We need swift, effective action on this to assist those claimants who genuinely want land to ensure that they are kept in the loop and supported to become successful food producers.
Is sustainable small-scale farming possible in South Africa?
Small-scale farming is an instrument to alleviate poverty but it will never replace commercial farming as an economic practice. It doesn’t make sense to reduce a commercial farm in full production to a fragmented piece of land to accommodate small-scale farms.
Existing government land must be used for this and small-scale farmers should be supported by the state to become self-sufficient.
The argument in favour of small-scale farming in South Africa put forward by Prof Michael Lipton from Sussex University at the National Conference on the Regulations of Agriculture Land Holdings Policy in November 2016 was ill-informed.
It was clear that he had no understanding of SA agricultural conditions and markets, in common with many other advocates of small-scale farming.
The realities of small-scale farming locally differ significantly from small scale farming in, among others, Brazil and Taiwan.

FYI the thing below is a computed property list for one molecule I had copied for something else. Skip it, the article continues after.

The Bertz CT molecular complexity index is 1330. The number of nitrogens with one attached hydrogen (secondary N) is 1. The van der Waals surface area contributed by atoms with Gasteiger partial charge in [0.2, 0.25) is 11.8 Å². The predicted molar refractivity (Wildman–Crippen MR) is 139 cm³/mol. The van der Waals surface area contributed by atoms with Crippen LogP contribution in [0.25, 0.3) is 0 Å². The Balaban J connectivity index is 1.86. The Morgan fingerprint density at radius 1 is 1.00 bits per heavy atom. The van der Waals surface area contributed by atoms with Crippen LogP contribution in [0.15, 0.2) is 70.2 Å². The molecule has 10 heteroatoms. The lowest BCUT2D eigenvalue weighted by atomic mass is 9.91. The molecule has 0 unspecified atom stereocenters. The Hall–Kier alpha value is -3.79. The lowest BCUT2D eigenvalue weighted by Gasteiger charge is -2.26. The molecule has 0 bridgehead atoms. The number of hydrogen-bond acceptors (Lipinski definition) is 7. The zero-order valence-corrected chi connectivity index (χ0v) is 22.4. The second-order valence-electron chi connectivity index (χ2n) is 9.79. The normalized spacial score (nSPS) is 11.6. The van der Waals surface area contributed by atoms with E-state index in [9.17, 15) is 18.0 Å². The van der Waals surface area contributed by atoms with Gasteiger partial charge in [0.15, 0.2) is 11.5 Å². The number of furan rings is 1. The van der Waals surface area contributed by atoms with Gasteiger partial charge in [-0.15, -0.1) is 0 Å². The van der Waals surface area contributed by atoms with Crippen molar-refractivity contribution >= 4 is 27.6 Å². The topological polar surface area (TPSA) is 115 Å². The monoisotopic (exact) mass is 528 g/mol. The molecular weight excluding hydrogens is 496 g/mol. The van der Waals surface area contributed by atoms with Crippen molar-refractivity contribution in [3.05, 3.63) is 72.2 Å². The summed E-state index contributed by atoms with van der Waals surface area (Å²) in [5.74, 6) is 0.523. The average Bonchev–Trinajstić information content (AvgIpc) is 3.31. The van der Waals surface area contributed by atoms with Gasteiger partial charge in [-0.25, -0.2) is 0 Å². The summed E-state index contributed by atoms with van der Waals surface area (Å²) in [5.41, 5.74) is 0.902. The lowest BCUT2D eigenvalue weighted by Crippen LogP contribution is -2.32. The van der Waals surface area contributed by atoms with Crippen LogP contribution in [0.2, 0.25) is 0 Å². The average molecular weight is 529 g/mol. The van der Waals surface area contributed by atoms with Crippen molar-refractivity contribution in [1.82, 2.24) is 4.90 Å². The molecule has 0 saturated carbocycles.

What is your opinion on so-called land grabs and land invasions?
We’re very concerned about the irresponsible calls made by politicians, among others, encouraging people to grab land or invade land. Should this happen, it would be virtually impossible to control.
The already overloaded SAPS will not able to protect property and the general lawlessness resulting from land grabs. TAU SA has through its security structures and networks begun to create awareness amongst farmers to be on their guard against possible invasions.
It is not only commercial farmers who will fall victim to land invasion; government land, too, will be targeted. South Africa needs stern action against this. Organised agriculture should also be vigilant and not engage with mongers of land grabs and land invasion. Such engagement will create more uncertainties.
Engaging the proponents of land grabs and invasions will only create an agenda for them to push their own populist agendas and give them a measure of credibility they do not deserve.
What about DRDLR Minister Gugile Nkwinti’s plans to take land ownership ceilings to Parliament?
The proposed land ceilings are, in our opinion, political gimmicks to garner support for the 2019 election.
At the Agri-parks Implementation Workshop and the “National Conference on Regulations of Agriculture Land Holdings Policy” held in November last year, the majority of stakeholders present were in favour of land ceilings of 5 000ha per unit.